ISIS: Modern Day Iconoclasts Bent On Cleansing Islam Of Idolatry

The Tomb of Jonah shrine before ISIS, and after.

The Tomb of Jonah shrine before ISIS, and after.

The wildflower that has sprung up in the power vacuums created in the Syrian and Iraqi deserts has a name, and it is ISIS.

Would you believe the roots of this particular group of terrorists are deeper than just being a new face of al Qaeda? Believe it, or not, their roots go all the way back to the days of the Christian iconoclasts from long ago. [Read more...]

Truly, truly, it wouldn’t be Lent without 40 days of silliness regarding The Incarnation running rampant.

Comes the esteemed history professor from UNC-Chapel Hill wondering for 38 minutes and 37 seconds about the historical Jesus,  since he never called himself God, how did he become one?

The first thing you have to do? Forget all about that pesky Gospel of John. From the very first verse, see, John’s gospel proclaims the same truth that the Apostle Thomas stated when he stuck his fingers in Jesus’s still fresh wounds. [Read more...]

Pope Francis Mentions Pelagians in His Chrism Mass Homily…

Pelagius resembles Grumpy Cat!

And everyone runs for their history books!

Oh wait. Not really.  [Read more...]

With the HHS Mandate, Belloc’s Heresy “The Modern Phase” Has Arrived UPDATED

Image Credit: Ted Schluenderfritz.

A couple of years ago, when I was boring folks with YIMCatholic Book Club posts, we tackled Hilaire Belloc’s The Great Heresies. We started it around the time school was out in the Summer of 2010, beginning with the Introduction. We followed along for six weeks as Belloc made his way through all the big heresies you’ve heard of, but didn’t know diddly squat about. First, we learned the plan of the book, and then we dug into the following heresies in succession: Arianism; Islam; Albegensianism; and Protestantism. And what was the last selection? Funny you should ask. [Read more...]

Love Jesus, Hate Religion? Fr. Robert Barron Fires Both Barrels

Sometimes, something goes so viral that all you can do is shake your head and wonder, “what are people thinking?” Then again, I realize that many of us are conditioned to respond to things that are nearly correct, even if they are, in truth, way off base. Consider the mad rounds of clapping in recent political debates when swaggering candidates talk of killing our nation’s enemies, alleged or otherwise, foreign or domestic. Or the real estate, or Dot Com bubbles. [Read more...]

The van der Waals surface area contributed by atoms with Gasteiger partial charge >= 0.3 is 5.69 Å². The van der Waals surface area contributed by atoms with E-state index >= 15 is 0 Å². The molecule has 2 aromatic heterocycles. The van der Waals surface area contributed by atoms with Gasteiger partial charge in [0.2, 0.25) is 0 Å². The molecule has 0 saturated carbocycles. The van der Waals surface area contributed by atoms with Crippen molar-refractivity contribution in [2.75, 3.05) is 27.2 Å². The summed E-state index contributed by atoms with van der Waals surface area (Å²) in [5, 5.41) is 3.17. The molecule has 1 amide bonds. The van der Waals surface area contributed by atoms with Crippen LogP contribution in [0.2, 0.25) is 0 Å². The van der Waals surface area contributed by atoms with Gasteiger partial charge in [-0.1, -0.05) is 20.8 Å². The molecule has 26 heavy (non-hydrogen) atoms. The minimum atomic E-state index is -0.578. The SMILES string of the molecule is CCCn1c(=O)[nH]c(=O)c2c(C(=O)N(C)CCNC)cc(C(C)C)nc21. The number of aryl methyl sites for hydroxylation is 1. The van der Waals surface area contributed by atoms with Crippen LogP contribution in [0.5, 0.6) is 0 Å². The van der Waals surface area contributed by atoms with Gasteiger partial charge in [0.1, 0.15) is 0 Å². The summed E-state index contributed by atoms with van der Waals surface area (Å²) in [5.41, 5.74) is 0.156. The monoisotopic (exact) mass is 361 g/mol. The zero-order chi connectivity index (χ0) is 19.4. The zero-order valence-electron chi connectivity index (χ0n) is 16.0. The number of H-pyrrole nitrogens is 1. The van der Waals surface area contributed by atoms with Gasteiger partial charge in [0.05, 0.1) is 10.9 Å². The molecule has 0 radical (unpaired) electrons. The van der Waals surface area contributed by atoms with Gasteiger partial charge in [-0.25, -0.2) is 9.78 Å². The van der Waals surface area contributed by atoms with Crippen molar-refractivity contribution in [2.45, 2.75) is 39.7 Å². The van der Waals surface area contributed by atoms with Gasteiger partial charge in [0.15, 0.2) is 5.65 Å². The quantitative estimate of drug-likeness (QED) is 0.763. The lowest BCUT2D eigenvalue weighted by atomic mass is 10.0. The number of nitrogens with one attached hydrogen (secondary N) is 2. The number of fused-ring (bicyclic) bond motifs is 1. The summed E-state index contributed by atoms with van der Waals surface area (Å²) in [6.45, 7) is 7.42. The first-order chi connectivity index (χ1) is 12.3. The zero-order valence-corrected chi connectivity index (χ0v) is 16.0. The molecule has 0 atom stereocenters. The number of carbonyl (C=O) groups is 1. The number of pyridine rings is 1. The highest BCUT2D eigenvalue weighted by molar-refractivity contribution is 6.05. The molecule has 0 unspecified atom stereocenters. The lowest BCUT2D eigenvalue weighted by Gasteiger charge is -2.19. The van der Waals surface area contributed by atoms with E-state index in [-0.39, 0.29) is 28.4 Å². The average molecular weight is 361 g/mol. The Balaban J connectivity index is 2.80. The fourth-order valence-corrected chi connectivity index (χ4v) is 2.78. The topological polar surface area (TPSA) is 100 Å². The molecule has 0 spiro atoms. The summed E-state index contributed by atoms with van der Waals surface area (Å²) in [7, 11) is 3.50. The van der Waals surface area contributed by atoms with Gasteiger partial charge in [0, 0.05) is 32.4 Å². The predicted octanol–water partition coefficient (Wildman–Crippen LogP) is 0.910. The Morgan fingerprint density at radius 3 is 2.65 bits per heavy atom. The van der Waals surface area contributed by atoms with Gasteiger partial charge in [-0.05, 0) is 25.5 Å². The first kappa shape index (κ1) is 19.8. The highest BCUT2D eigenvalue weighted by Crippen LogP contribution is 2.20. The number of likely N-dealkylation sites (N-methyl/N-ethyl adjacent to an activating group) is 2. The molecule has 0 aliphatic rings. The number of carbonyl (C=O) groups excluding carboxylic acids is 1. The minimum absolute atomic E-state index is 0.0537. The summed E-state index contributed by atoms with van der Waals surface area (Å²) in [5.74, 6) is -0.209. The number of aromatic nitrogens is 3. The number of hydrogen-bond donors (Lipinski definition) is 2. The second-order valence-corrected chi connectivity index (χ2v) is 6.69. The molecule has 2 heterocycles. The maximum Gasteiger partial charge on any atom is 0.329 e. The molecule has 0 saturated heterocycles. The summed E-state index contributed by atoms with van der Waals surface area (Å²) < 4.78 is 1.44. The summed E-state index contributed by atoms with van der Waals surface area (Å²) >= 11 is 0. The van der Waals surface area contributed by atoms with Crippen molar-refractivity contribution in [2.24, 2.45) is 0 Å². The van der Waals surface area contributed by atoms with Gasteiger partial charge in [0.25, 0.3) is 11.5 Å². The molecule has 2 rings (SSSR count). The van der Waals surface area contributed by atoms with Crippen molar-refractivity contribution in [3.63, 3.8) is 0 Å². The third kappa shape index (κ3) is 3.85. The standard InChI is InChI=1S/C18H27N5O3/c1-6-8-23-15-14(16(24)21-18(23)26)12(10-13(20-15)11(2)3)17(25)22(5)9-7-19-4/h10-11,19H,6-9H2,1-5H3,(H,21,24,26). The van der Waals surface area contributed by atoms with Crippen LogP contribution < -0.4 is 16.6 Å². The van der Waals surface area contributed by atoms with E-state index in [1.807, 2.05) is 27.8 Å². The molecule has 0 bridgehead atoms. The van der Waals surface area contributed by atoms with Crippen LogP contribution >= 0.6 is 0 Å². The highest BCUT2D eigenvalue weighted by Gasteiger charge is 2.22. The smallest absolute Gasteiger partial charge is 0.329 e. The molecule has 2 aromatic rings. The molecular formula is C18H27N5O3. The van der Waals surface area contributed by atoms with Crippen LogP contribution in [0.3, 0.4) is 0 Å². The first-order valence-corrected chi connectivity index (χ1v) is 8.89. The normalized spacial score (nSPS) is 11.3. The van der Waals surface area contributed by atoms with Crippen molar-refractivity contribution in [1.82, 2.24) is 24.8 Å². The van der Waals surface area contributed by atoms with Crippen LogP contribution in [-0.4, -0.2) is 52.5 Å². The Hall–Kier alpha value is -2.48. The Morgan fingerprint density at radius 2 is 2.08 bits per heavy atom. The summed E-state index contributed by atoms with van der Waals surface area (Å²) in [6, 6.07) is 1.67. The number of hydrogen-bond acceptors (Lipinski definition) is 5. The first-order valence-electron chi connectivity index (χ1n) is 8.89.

Persecution of the Church from Within: Heresy

This is part II of a three part series of sermons by Fr. Cornelius Joseph O’Connell on the ever-persecuted Church. Today, the good priest turns his attention to persecution inflicted by members of the Church. That is, until they break away and leave the barque of St. Peter. Remember that line by the character “Chef” in the movie Apocalypse Now? “Never get off the boat!”

But it’s tempting to grab control of the tiller in the midst of the storm. By not steering, see, you give up your autonomy, and with faith only in yourself, you delude yourself that you could do this better on your own. You can pilot the ship better, you say to yourself. Of course, what you wind up doing is pulling what St. Peter did when he saw Christ walking on the water. Instead of staying in the boat and waiting for the Master, you walk out towards Him, only to succumb and to founder. Better to be tied to the mast like Odysseus, than listen to that song of the Siren.

How do you know if you’re are staying “in the boat?” Well, what does the Church say? She really doesn’t keep her opinions secret, you know. She’s pretty bold about sharing them with the world, which is why she is persecuted in the first place.

In this section, Fr. O’Connell spells out some of the major historical heresies that have plagued the Church in the past. New ones arise constantly, as they have from the beginning. That is why St. John the Apostle mentions the Antichrist repeatedly in his letters. So let’s take a look at what Fr. O’Connell say about the persecutors within the Body of Christ.

The Catholic Church, the Ever Persecuted and Suffering Spouse of Christ

“Thou art Peter, and upon this rock I will build my Church, and the gates of hell shall not prevail against it.”—Matthew, 16:18.

Part II: Heresy